'Gentle' British aid worker murdered in Pakistan

A recent photograph of Khalil Rasjed Dale, who was abducted in January. Credit: Jim McEwan

The beheaded body of a kidnapped British humanitarian worker has been found in the Pakistani city of Quetta.

Khalil Rasjed Dale, 60, was abducted by suspected militants on January 5 while on his way home in a clearly-marked International Committee of the Red Cross (ICRC) vehicle.

His body was found today on the outskirts of Quetta, which borders southern Afghanistan, and is home to the Quetta Shura - the Taliban's leadership council.

Mr Dale was known as Ken when he worked as a staff nurse in the A&E department at Dumfries Infirmary, later becoming a Muslim convert and changing his name.

ITV News reporter Harry Smith reports:

Frank Ryan, a friend of Khalil Dale, said he was an "amazing man" who undertook dangerous work and had been previously captured in Mogadishu, Somalia.

Foreign Secretary William Hague expressed his sympathy to the family of Mr Dale.

At the time of his kidnapping, police in Quetta said Mr Dale was abducted by unknown assailants riding a Landcruiser, following a visit to a local school. He had been travelling with a Pakistani doctor and a driver, who were not seized.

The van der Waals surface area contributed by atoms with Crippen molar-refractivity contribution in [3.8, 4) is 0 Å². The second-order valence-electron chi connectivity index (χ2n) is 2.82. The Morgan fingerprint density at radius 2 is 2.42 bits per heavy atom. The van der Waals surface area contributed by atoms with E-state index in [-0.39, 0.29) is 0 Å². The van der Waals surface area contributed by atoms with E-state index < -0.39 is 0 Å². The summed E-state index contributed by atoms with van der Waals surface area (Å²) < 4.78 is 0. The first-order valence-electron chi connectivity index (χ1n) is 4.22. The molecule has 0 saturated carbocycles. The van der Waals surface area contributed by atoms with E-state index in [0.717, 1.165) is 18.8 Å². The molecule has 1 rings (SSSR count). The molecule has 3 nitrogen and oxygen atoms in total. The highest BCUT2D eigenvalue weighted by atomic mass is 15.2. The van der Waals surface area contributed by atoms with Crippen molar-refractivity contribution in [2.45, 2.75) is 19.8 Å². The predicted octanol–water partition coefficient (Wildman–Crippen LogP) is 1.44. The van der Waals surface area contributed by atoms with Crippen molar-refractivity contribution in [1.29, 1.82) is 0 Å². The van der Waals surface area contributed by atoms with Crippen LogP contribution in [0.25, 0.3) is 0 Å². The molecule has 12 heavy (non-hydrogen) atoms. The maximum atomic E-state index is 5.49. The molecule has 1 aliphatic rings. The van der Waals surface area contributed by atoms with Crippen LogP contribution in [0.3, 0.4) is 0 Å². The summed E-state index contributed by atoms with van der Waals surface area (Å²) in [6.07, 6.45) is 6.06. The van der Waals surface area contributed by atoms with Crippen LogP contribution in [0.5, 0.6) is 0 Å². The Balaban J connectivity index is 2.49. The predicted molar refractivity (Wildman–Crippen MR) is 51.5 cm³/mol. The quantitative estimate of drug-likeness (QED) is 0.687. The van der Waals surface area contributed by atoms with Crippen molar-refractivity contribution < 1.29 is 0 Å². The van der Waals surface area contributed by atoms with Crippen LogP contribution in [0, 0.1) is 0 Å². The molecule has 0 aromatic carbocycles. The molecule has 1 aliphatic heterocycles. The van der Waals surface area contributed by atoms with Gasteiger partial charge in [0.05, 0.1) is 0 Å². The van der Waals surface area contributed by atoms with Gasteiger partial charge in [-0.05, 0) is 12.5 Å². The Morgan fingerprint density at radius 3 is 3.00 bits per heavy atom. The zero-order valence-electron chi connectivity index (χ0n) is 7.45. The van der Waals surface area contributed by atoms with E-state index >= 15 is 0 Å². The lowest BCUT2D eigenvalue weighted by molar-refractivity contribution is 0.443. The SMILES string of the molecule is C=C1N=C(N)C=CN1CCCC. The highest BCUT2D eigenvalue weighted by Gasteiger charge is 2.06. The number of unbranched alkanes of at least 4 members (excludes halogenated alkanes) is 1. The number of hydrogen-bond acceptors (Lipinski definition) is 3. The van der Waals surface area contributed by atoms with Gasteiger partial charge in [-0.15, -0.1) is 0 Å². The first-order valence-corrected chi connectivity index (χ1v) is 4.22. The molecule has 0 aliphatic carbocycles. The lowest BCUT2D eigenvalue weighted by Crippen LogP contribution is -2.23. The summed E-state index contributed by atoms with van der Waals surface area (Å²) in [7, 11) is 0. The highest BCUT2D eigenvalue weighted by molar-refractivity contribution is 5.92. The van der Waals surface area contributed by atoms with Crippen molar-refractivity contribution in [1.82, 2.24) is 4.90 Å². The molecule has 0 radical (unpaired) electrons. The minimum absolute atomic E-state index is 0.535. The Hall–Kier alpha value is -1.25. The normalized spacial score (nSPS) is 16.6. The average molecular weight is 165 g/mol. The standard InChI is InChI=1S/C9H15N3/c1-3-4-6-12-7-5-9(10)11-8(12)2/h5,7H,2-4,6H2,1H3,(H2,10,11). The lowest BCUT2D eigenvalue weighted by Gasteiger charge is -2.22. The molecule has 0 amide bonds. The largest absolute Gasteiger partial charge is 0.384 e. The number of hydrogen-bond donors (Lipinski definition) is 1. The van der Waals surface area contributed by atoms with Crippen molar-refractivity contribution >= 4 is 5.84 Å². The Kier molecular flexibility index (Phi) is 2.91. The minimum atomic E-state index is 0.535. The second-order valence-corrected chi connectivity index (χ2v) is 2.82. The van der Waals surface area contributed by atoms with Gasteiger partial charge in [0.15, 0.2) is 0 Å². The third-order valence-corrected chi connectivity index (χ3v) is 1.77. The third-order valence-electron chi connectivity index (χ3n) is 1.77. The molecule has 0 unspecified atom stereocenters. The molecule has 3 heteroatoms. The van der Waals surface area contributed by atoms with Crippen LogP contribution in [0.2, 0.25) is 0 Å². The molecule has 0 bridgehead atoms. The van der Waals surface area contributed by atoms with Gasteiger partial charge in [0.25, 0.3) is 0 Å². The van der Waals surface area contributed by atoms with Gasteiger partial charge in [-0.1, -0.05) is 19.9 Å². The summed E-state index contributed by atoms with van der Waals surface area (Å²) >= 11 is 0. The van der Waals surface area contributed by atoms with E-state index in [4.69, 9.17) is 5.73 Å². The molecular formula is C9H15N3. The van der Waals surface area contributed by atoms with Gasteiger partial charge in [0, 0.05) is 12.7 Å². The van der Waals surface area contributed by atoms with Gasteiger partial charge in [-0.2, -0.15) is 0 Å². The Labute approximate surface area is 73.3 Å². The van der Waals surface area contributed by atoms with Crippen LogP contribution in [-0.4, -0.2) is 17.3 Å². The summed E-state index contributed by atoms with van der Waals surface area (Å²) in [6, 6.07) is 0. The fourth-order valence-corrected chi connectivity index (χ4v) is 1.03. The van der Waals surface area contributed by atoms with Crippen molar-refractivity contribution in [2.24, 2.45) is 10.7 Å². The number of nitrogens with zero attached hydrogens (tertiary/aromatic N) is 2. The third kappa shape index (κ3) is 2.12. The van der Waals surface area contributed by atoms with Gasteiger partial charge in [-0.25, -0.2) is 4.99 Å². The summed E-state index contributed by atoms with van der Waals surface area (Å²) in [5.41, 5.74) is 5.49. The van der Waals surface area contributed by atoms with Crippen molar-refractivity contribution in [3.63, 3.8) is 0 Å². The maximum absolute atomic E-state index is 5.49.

Khalil Rasjed Dale was 200 metres from the ICRC residence when he was kidnapped. Credit: British Red Cross/PA Wire

The ICRC said they were "devastated" by Mr Dale's "barbaric" killing.

Mr Dale had worked for the ICRC and the British Red Cross for many years, the charity said, having previously been posted in Somalia, Afghanistan and Iraq. He had been in Quetta for almost a year when he was abducted.

Local police said that Mr Dale's body was found in an orchard, with a note attached saying that he was killed because no ransom was paid to his captors.

British Red Cross chief executive Sir Nick Young said:

"Khalil Dale has been a committed member of the Red Cross Red Crescent family for the last 30 years. He was a gentle, kind person, who devoted his life to helping others, including some of the world's most vulnerable people."